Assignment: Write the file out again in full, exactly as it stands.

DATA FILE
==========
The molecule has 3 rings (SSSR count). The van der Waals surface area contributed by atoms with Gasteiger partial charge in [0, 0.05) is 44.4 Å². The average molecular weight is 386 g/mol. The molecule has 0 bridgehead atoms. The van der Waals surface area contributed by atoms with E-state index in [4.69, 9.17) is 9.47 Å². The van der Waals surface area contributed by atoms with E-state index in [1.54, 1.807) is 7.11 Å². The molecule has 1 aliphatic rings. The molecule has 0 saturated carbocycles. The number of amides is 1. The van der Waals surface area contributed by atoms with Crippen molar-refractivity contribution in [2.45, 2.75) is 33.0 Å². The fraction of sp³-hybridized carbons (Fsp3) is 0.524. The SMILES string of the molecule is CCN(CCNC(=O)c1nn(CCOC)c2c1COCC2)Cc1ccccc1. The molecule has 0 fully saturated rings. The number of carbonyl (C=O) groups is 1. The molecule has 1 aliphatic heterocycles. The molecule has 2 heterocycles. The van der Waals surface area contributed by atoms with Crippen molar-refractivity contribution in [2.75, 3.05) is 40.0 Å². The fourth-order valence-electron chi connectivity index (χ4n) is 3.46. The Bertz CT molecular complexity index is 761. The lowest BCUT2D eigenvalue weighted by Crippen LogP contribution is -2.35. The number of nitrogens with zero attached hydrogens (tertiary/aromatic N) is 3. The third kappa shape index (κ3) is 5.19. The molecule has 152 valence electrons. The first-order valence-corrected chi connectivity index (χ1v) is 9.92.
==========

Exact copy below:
The molecule has 3 rings (SSSR count). The van der Waals surface area contributed by atoms with Gasteiger partial charge in [0, 0.05) is 44.4 Å². The average molecular weight is 386 g/mol. The molecule has 0 bridgehead atoms. The van der Waals surface area contributed by atoms with E-state index in [4.69, 9.17) is 9.47 Å². The van der Waals surface area contributed by atoms with E-state index in [1.54, 1.807) is 7.11 Å². The molecule has 1 aliphatic rings. The molecule has 0 saturated carbocycles. The number of amides is 1. The van der Waals surface area contributed by atoms with Crippen molar-refractivity contribution in [2.45, 2.75) is 33.0 Å². The fraction of sp³-hybridized carbons (Fsp3) is 0.524. The SMILES string of the molecule is CCN(CCNC(=O)c1nn(CCOC)c2c1COCC2)Cc1ccccc1. The molecule has 0 fully saturated rings. The number of carbonyl (C=O) groups is 1. The molecule has 1 aliphatic heterocycles. The molecule has 2 heterocycles. The van der Waals surface area contributed by atoms with Crippen molar-refractivity contribution in [2.75, 3.05) is 40.0 Å². The fourth-order valence-electron chi connectivity index (χ4n) is 3.46. The Bertz CT molecular complexity index is 761. The lowest BCUT2D eigenvalue weighted by Crippen LogP contribution is -2.35. The number of nitrogens with zero attached hydrogens (tertiary/aromatic N) is 3. The third kappa shape index (κ3) is 5.19. The molecule has 152 valence electrons. The first-order valence-corrected chi connectivity index (χ1v) is 9.92.